Autism Science is a strange little corner of research and medicine. It seems to attract a host of researchers who must have been at the bottom of the class when they learned about the scientific method. Or ethics. Or research methods. Or statistics.
Many research studies on autism are not so much science as “science.”
Today’s exhibit is this article by Arizona State University, titled “Autism Symptoms Reduced Nearly 50% Two Years After Fecal Transplant.”
The article starts off with a scary-sounding quote supposedly from the CDC, predicting a “swelling tide” of autistic adults “for which the country is unprepared.”
They helpfully link to the CDC report… which says no such thing.
A quick google search for the quote reveals that it was not the CDC who said this, but some writer for The Atlantic who obviously didn’t realize that there are already lots of autistic adults walking around.
Anyway, the article describes how fecal transplants can be used to help people with chronic GI issues. This is a real– if young– science and studies have shown some promising results.
So poop transplants are weird, but there’s a lot of evidence to show that they often work. But some people are beginning to find links between your gut “microbiome” and mental ilnesses like depression.
So that makes them wonder if the right gut bacteria can cure autism, even though it isn’t a mental illness.
In this particular experiment, run at Arizona State University, 18 autistic kids were fed donated fecal bacteria in chocolate milk for three months. Kids who didn’t want to drink the poop milk got enema-like doses rectally instead.
By the end of the three months, the GI symptoms had improved by 80%, with far less abdominal pain, diarrhea, etc. Wonderful!
Mind you, they didn’t control for the placebo effect, but this method has been known to be effective in the past so let’s give them the benefit of the doubt and say it really worked.
The researchers discovered that as the GI symptoms improved, so did the autism symptoms– namely “aberrant behaviors” and social communication problems.
Children with ASD saw improvement in their scores in the SRS, which assesses social skill deficits, and the ABC, which evaluates irritability, hyperactivity, lethargy, stereotypy, and aberrant speech. https://doi.org/10.1186/s40168-016-0225-7https://doi.org/10.1186/s40168-016-0225-7
In other words, they discovered that kids who no longer suffer abdominal pain, diarrhea, or constipation are less irritable, don’t have as many meltdowns, and are more social!
To the scientists, the reason seems obvious – because the new gut bacteria helped their autism. No other possible cause for the change, like, you know, feeling better, is discussed.
These results are promising and provide a crucial step for understanding the connection between the microbiome and ASD.https://doi.org/10.1186/s40168-016-0225-7
But according to the article, the really big news is their follow up study two years later.
Two years later, the kids were still seeing a substantial improvement in their GI problems, and they were even more communicative and had fewer “aberrant behaviors” than before.
The fact that the kids had continued to improve over two years of growth and continued therapy is – according to the researchers – obviously because the probiotics they received changed their brains and has nothing to do with the fact that kids grow up.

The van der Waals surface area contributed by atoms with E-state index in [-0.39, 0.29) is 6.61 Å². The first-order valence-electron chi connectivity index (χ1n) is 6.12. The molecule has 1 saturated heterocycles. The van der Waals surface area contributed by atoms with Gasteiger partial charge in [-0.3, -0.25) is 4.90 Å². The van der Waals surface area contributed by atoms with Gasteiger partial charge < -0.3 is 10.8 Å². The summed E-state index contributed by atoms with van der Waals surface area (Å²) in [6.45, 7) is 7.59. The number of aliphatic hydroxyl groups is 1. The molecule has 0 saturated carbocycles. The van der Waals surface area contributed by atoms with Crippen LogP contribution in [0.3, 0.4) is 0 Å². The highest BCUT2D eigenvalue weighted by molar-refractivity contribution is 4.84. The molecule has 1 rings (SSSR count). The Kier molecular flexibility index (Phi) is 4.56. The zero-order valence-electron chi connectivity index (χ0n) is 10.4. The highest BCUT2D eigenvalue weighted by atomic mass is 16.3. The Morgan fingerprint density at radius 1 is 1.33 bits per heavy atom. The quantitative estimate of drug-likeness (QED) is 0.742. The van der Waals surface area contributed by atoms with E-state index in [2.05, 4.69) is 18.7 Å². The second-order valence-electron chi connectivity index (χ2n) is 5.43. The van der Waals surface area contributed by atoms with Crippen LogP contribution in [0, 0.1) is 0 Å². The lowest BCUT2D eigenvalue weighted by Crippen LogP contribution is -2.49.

While the researchers had no control group of autistic kids to compare to (their “control group” consisted of a bunch of NT kids who had no GI symptoms and received no treatment, so… basically weren’t a control group at all), they concluded that this improvement was probably more than could be expected without the fecal transplant.
They based this on some study of 345 kids which showed that 80% of them had “stable” autism symptoms throughout childhood. Except that this isn’t a random population. This is a sample of 18 kids who were relieved of pain and misery.
Maybe the researchers are right – maybe this change is because the donated poop bacteria changed the kids’ brains.
But I think we need to consider the fact that the kids were feeling better and getting older before we jump to the conclusion that changing the gut microbiome heals autism.
As usual with studies involving autistic people, the researchers didn’t think to ask the actual kids what they thought.
I’d be interested to know whether they just felt more able to do things once they felt better, or whether they actually had an improvement in real autism “symptoms” like sensory sensitivity.
But really, the most annoying thing about this article is its messed up priorities.
The study was not presented as a victory in autism research because autistic children had fewer abdominal issues, less pain, and more comfort. The victory was that autistic children acted less autistic.
Stereotypy, or stimming, is a natural behavior for autistic people. It increases when the nervous system is excited– by joy, pain, illness, stress, or hopeful anticipation. Autistic people also find it much harder to cope with challenges like socializing and task-switching when they are already worn down by other troubles.
The reduction of stereotypy or irritability does not mean someone became “less autistic.” It means that autistic children became less overwhelmed.
Maybe they should focus on the truly important issue– that 18 kids were relieved of suffering by this treatment.
Hurray for poo milk!
If you enjoyed this article, consider buying her a diet pepsi: https://ko-fi.com/cllynch
Latest posts by C.L. Lynch (see all)
- Life Skills Aren’t What You Think: What Research Says About Raising Autistic Kids - July 8, 2019
- Virtually Real: VR and the Autistic Brain - June 24, 2019
- “It’s a Spectrum” Doesn’t Mean What You Think - May 4, 2019